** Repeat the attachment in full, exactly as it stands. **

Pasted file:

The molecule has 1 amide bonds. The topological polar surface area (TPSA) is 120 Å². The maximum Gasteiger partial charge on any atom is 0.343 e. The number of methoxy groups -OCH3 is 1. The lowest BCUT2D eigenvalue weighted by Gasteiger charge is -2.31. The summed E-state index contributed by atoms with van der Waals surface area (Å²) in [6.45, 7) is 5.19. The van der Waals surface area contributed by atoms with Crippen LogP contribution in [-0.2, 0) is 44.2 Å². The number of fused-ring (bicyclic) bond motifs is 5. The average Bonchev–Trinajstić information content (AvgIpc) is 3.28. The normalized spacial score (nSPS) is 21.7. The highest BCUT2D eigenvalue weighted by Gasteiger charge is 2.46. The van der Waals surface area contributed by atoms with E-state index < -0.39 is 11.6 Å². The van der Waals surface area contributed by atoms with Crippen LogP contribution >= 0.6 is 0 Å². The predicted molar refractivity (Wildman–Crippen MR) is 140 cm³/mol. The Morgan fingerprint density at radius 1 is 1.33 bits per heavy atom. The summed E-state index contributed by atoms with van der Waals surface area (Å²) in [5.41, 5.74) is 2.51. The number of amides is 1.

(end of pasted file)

The molecule has 1 amide bonds. The topological polar surface area (TPSA) is 120 Å². The maximum Gasteiger partial charge on any atom is 0.343 e. The number of methoxy groups -OCH3 is 1. The lowest BCUT2D eigenvalue weighted by Gasteiger charge is -2.31. The summed E-state index contributed by atoms with van der Waals surface area (Å²) in [6.45, 7) is 5.19. The van der Waals surface area contributed by atoms with Crippen LogP contribution in [-0.2, 0) is 44.2 Å². The number of fused-ring (bicyclic) bond motifs is 5. The average Bonchev–Trinajstić information content (AvgIpc) is 3.28. The normalized spacial score (nSPS) is 21.7. The highest BCUT2D eigenvalue weighted by Gasteiger charge is 2.46. The van der Waals surface area contributed by atoms with E-state index < -0.39 is 11.6 Å². The van der Waals surface area contributed by atoms with Crippen LogP contribution >= 0.6 is 0 Å². The predicted molar refractivity (Wildman–Crippen MR) is 140 cm³/mol. The Morgan fingerprint density at radius 1 is 1.33 bits per heavy atom. The summed E-state index contributed by atoms with van der Waals surface area (Å²) in [5.41, 5.74) is 2.51. The number of amides is 1.